Cinema/TV, Film Notes

Film review – Disappearance

My notes on the mild 2002 horror film.

‘So, after lunch one day, everyone just left?’

This TV movie hints at the sort of horror that, for various reasons, can’t be done on American television – the mock-doc, open-ended, vaguely disturbing jitteriness of The Blair Witch Project and the all-out gruesome mutant gore of The Hills Have Eyes – but is still the sort of standards-and-practices-approved project which can topline Harry Hamlin and Susan Dey and avoid so much as an onscreen scratch, let alone killing anyone.

Dad (Hamlin) and Mom (Dey) are on the road in the Western desert with three kids – sons from earlier marriages, and a daughter they have together – when they take a detour to visit Weaver, a ghost town which turns out not to be a cowboy era tourist attraction but somewhere evacuated quickly and mysteriously Marie Celeste-style in 1948. Ominous portents abound: a plane that seems to have fallen out of the sky, a creepily-smiling gas station attendant, a compass which doesn’t work. An abandoned cam-corder gives a Blair Witch-style precis of what happened to an earlier bunch of tourists, who went missing one by one until only a terrified girl (Victoria Dixon-Little) was left gabbling at the camera as something horrible came for her. The car won’t start and they have to camp overnight, when something with a subjective camera POV prowls among them and takes trophies. The next morning, the car is gone. Jim Henley and his stepson Ethan (Jamie Croft) volunteer to hike across the desert for help, while wife Patty stays behind with her stepson Matt (Jeremy Lelliott) and little Kate (Basia A’Hern), who has always known there was something wrong about this place. In the desert, the menfolk find an area of blasted glass shimmering like a mirage, and a monument noting that this was where a neutron bomb was tested in ’48 – but it’s not specified whether the citizens of Weaver were properly evacuated, caught by surprise (vaporised in an explosion which left buildings standing) or hid in the abandoned mines under the town to become hideous mutants.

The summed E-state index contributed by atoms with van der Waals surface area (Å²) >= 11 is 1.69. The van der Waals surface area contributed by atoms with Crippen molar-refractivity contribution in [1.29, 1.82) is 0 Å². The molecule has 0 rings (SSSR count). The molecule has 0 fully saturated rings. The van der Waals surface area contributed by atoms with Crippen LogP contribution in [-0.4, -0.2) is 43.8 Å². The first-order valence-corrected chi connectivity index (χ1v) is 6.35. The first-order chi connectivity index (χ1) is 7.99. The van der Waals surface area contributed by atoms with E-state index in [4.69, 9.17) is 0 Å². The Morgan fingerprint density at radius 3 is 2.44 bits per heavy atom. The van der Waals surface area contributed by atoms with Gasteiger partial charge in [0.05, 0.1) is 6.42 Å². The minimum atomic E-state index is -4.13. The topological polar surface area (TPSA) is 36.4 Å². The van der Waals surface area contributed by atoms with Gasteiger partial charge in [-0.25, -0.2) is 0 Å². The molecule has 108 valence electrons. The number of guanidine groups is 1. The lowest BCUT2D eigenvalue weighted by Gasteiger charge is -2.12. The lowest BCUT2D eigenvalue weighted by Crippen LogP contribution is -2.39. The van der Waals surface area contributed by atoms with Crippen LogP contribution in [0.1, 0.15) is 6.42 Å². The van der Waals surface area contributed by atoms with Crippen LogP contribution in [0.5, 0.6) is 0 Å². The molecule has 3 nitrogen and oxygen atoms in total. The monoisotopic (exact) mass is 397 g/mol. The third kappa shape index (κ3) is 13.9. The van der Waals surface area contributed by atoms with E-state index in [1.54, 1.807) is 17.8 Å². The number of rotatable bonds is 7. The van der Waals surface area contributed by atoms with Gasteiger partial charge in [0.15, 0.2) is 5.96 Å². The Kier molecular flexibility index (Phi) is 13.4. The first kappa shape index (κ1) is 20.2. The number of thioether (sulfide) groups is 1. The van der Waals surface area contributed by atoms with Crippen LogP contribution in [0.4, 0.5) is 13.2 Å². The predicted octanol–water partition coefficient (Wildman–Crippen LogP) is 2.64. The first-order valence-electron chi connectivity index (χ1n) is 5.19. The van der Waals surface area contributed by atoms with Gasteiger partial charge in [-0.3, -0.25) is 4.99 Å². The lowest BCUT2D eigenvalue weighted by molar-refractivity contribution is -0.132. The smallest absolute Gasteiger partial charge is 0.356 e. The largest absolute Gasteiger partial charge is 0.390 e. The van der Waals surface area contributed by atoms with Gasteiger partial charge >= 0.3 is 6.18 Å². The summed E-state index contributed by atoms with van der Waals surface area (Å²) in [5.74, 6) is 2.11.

Patty falls into one of the mines and finds a pile of stolen torches and stuff, just avoiding an encounter with the POV thing. Ethan disappears after stepping over a ridge in the desert just seconds ahead of Jim. After finding that walking in a straight line had brought him back to Weaver, Jim stumbles across his car in a Texas Chain Saw Massacre-style junkyard full of vehicles arranged in a totemic symbol and drives what’s left of his family out of town – crashing through a wooden building when unseen drivers block the street with a truck and a bus – only to find that the eerily calm locals are all in on it somehow. The final girl from the tape turns up working as a glum waitress in a diner, a drunk (Roger Newcombe) in jail gabbles contradictory explanations involving Area 51 and all manner of X-File conspiracies, and Ethan turns up dazed with a weak story about falling into a ravine. The Sheriff (Jeremy Kewley) drags the drunk out to the auto graveyard for some sort of sacrifice to unseen entities, and the Henley family try to drive out of the area at dead of night only to crash in the desert.

Six months later, the family – or something else wearing their bodies – are all at work in the town: it’s unclear whether the real horror is possession, or the fact the middle-class Henley family have to drudge depressingly as diner waitresses or gas station attendants. Written and directed by Walter Klenhard (The Haunting of Seacliff Inn, Lies of the Twins), this 2002 effort is something of a throwback to the creepy, ambiguous TV movies of the 1970s – which often ended with someone possessed or sacrificed or forced to go along with the evil town – and has the sort of finish which guarantees a ton of pissed-off IMDb posts demanding a definitive explanation of what actually happened. I suspect it’s inconclusive (and keeps monsters offscreen) in an attempt to ride the Blair Witch train of the early ‘00s, but offers all those pick-an-explanation options because it feels obliged to give some sort of an ending. It’s not deep, but it does allow space for the viewer to stay scared out rather than giving screentime to a silly rubber-suit mutant or a premise-explaining Sheriff. Though it’s easy to take the familiar likes of Hamlin and Dey as a joke, they are solidly professional and underplay well elements like the wife’s unexpected capability (an editor of technical books, she has facts on car maintenance at her fingertips) and the couple’s diplomatic dealings with their variously-parented three kids to avoid seeming favouritism. It has a couple of moments – the glass in the desert, the reappearance of the girl from the video – which have some sort of resonance. Nothing special, but I kind of liked it.


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